Communist-run Cuba to recognise private property in new constitution
HAVANA (Reuters) – Communist-run Cuba will officially recognise private property, something it has long rejected as a vestige of capitalism, under a new constitution that also creates the position of prime minister alongside the president, state media reported on Saturday.
Cuba’s current Soviet-era constitution only recognises state, cooperative, farmer, personal and joint venture property.
But former President Raul Castro’s market reforms, aimed at trying to boost the economy and make Cuban socialism more sustainable, have prompted hundreds of thousands of Cubans to join the ranks of the island’s self-employed since 2010, in new privately-owned businesses ranging from restaurants to beauty salons.
Ruling Communist Party newspaper Granma published a summary of the new constitution on Saturday, saying a draft it had seen included 224 articles, up from 137 previously.
Details were not immediately available, and Reuters did not see the draft. But Granma said it enshrined recognition of both the free market and private property in Cuba’s new Magna Carta.
That could mean enhanced legal protections for Cuba’s fledgling entrepreneurs, and foreign investors too, even though Granma said the constitution reaffirmed that central planning and state enterprise are the pillars of the economy overall.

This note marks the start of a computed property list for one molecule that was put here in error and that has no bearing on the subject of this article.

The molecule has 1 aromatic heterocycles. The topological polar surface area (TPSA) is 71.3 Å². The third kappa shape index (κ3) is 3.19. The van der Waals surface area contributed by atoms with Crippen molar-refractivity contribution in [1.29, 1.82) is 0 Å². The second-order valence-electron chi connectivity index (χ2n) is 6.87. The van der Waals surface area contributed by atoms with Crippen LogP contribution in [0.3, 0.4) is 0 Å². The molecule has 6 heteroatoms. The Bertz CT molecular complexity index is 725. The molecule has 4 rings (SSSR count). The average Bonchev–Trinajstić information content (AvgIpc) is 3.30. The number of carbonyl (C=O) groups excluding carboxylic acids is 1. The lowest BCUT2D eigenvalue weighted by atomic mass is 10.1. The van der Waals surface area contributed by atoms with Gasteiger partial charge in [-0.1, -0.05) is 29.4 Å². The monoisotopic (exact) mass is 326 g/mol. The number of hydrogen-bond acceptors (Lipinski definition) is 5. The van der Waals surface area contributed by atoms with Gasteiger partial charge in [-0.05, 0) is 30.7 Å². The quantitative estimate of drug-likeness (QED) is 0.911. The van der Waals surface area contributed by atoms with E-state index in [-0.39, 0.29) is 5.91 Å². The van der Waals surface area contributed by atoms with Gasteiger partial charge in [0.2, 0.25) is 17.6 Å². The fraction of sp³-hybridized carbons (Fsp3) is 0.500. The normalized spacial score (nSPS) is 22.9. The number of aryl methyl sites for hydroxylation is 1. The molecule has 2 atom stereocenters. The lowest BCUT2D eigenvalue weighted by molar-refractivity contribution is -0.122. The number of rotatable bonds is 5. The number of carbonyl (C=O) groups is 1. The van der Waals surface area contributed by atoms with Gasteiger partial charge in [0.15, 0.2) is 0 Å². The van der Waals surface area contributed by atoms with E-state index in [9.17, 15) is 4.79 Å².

It also noted the Communist Party would remain as Cuba’s dominant political force.
Cuba expert Luis Carlos Battista at the Washington-based Center for Democracy in the Americas cautioned that the acknowledgement of private property did not mean the government wanted to give private enterprise a greater role.
Earlier this week, he noted, the government published a set of regulations tightening control on the self-employed and hiking possible fines to include property confiscation.
According to Granma, the government commission revamping the constitution will present its draft to the national assembly when it meets next week. It will then be put to a national referendum, expected later this year.
The commission is headed by Castro, 87, who remains head of the Communist Party.
New President Miguel Diaz-Canel, who sits on the commission, is also expected to announce his council of ministers at the assembly meeting.
Apart from introducing the position of prime minister, dividing the roles of head of state and head of government, the new constitution makes the president head of the assembly and imposes a term limit on the presidency of two consecutive five-year periods.
Castro, who together with his older, late brother Fidel Castro ruled the country for nearly 60 years, had proposed the limit in 2011, as part of a bid to modernize the political system.
(Reporting by Nelson Acosta and Sarah Marsh; Editing by Tom Brown)